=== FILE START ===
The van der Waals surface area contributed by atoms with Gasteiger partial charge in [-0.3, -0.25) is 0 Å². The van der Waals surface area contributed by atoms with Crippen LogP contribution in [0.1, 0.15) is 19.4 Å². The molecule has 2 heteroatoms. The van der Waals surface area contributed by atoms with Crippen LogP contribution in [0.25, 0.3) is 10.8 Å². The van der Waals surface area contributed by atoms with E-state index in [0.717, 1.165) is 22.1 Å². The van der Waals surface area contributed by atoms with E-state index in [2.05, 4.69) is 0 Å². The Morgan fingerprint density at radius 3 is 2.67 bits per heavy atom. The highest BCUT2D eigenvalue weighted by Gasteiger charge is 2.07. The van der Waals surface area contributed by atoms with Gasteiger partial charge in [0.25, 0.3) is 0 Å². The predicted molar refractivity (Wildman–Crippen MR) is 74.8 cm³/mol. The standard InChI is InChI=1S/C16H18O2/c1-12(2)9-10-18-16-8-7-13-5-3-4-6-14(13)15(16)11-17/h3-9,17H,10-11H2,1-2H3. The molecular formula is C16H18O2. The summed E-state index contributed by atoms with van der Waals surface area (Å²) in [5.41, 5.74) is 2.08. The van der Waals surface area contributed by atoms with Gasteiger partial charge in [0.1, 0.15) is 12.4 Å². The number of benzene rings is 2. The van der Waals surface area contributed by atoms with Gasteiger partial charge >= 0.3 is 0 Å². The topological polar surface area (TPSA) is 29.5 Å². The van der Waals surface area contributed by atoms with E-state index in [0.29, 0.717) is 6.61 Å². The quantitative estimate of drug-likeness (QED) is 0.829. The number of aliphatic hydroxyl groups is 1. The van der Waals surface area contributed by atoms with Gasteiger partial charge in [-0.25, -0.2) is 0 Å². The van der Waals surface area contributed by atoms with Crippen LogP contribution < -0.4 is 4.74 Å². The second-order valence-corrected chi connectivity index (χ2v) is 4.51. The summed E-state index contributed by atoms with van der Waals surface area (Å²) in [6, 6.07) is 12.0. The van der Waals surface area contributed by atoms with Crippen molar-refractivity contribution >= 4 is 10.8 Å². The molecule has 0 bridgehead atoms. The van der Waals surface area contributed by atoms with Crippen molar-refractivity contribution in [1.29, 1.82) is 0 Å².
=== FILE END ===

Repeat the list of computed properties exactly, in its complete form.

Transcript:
The van der Waals surface area contributed by atoms with Gasteiger partial charge in [-0.3, -0.25) is 0 Å². The van der Waals surface area contributed by atoms with Crippen LogP contribution in [0.1, 0.15) is 19.4 Å². The molecule has 2 heteroatoms. The van der Waals surface area contributed by atoms with Crippen LogP contribution in [0.25, 0.3) is 10.8 Å². The van der Waals surface area contributed by atoms with E-state index in [0.717, 1.165) is 22.1 Å². The van der Waals surface area contributed by atoms with E-state index in [2.05, 4.69) is 0 Å². The Morgan fingerprint density at radius 3 is 2.67 bits per heavy atom. The highest BCUT2D eigenvalue weighted by Gasteiger charge is 2.07. The van der Waals surface area contributed by atoms with Gasteiger partial charge in [0.25, 0.3) is 0 Å². The predicted molar refractivity (Wildman–Crippen MR) is 74.8 cm³/mol. The standard InChI is InChI=1S/C16H18O2/c1-12(2)9-10-18-16-8-7-13-5-3-4-6-14(13)15(16)11-17/h3-9,17H,10-11H2,1-2H3. The molecular formula is C16H18O2. The summed E-state index contributed by atoms with van der Waals surface area (Å²) in [5.41, 5.74) is 2.08. The van der Waals surface area contributed by atoms with Gasteiger partial charge in [0.1, 0.15) is 12.4 Å². The number of benzene rings is 2. The van der Waals surface area contributed by atoms with Gasteiger partial charge >= 0.3 is 0 Å². The topological polar surface area (TPSA) is 29.5 Å². The van der Waals surface area contributed by atoms with E-state index in [0.29, 0.717) is 6.61 Å². The quantitative estimate of drug-likeness (QED) is 0.829. The number of aliphatic hydroxyl groups is 1. The van der Waals surface area contributed by atoms with Gasteiger partial charge in [-0.25, -0.2) is 0 Å². The van der Waals surface area contributed by atoms with Crippen LogP contribution < -0.4 is 4.74 Å². The second-order valence-corrected chi connectivity index (χ2v) is 4.51. The summed E-state index contributed by atoms with van der Waals surface area (Å²) in [6, 6.07) is 12.0. The van der Waals surface area contributed by atoms with Crippen molar-refractivity contribution >= 4 is 10.8 Å². The molecule has 0 bridgehead atoms. The van der Waals surface area contributed by atoms with Crippen molar-refractivity contribution in [1.29, 1.82) is 0 Å².